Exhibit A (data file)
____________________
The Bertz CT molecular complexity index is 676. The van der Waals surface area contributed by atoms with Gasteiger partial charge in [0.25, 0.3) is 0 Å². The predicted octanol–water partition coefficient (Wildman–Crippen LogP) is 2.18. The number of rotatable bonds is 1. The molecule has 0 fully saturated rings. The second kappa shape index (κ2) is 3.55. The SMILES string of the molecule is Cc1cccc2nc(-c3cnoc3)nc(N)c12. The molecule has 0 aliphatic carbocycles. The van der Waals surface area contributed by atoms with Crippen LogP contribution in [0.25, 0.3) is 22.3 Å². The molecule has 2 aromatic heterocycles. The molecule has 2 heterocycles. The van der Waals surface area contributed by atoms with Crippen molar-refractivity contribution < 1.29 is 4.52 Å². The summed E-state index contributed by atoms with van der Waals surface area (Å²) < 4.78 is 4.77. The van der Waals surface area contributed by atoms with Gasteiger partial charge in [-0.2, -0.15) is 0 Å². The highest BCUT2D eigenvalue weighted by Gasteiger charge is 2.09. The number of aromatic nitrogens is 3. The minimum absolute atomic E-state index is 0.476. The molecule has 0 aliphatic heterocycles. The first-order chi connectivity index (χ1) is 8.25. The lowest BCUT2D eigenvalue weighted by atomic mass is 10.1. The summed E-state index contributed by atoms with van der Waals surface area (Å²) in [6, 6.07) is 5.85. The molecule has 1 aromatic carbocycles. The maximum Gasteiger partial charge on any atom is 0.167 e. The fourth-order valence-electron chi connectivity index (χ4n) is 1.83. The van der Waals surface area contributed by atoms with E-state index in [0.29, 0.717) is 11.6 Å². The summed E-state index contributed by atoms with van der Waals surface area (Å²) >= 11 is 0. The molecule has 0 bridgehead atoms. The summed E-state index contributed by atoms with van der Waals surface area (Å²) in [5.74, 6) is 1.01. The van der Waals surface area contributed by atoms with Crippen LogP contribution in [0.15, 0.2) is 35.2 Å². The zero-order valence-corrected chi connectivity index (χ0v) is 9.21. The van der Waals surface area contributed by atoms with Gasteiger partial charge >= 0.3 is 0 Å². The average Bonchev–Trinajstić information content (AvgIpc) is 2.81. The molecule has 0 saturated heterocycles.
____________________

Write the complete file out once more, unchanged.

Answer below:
The Bertz CT molecular complexity index is 676. The van der Waals surface area contributed by atoms with Gasteiger partial charge in [0.25, 0.3) is 0 Å². The predicted octanol–water partition coefficient (Wildman–Crippen LogP) is 2.18. The number of rotatable bonds is 1. The molecule has 0 fully saturated rings. The second kappa shape index (κ2) is 3.55. The SMILES string of the molecule is Cc1cccc2nc(-c3cnoc3)nc(N)c12. The molecule has 0 aliphatic carbocycles. The van der Waals surface area contributed by atoms with Crippen LogP contribution in [0.25, 0.3) is 22.3 Å². The molecule has 2 aromatic heterocycles. The molecule has 2 heterocycles. The van der Waals surface area contributed by atoms with Crippen molar-refractivity contribution < 1.29 is 4.52 Å². The summed E-state index contributed by atoms with van der Waals surface area (Å²) < 4.78 is 4.77. The van der Waals surface area contributed by atoms with Gasteiger partial charge in [-0.2, -0.15) is 0 Å². The highest BCUT2D eigenvalue weighted by Gasteiger charge is 2.09. The number of aromatic nitrogens is 3. The minimum absolute atomic E-state index is 0.476. The molecule has 0 aliphatic heterocycles. The first-order chi connectivity index (χ1) is 8.25. The lowest BCUT2D eigenvalue weighted by atomic mass is 10.1. The summed E-state index contributed by atoms with van der Waals surface area (Å²) in [6, 6.07) is 5.85. The molecule has 1 aromatic carbocycles. The maximum Gasteiger partial charge on any atom is 0.167 e. The fourth-order valence-electron chi connectivity index (χ4n) is 1.83. The van der Waals surface area contributed by atoms with E-state index in [0.29, 0.717) is 11.6 Å². The summed E-state index contributed by atoms with van der Waals surface area (Å²) >= 11 is 0. The molecule has 0 bridgehead atoms. The summed E-state index contributed by atoms with van der Waals surface area (Å²) in [5.74, 6) is 1.01. The van der Waals surface area contributed by atoms with Crippen LogP contribution in [0.15, 0.2) is 35.2 Å². The zero-order valence-corrected chi connectivity index (χ0v) is 9.21. The van der Waals surface area contributed by atoms with Gasteiger partial charge >= 0.3 is 0 Å². The average Bonchev–Trinajstić information content (AvgIpc) is 2.81. The molecule has 0 saturated heterocycles.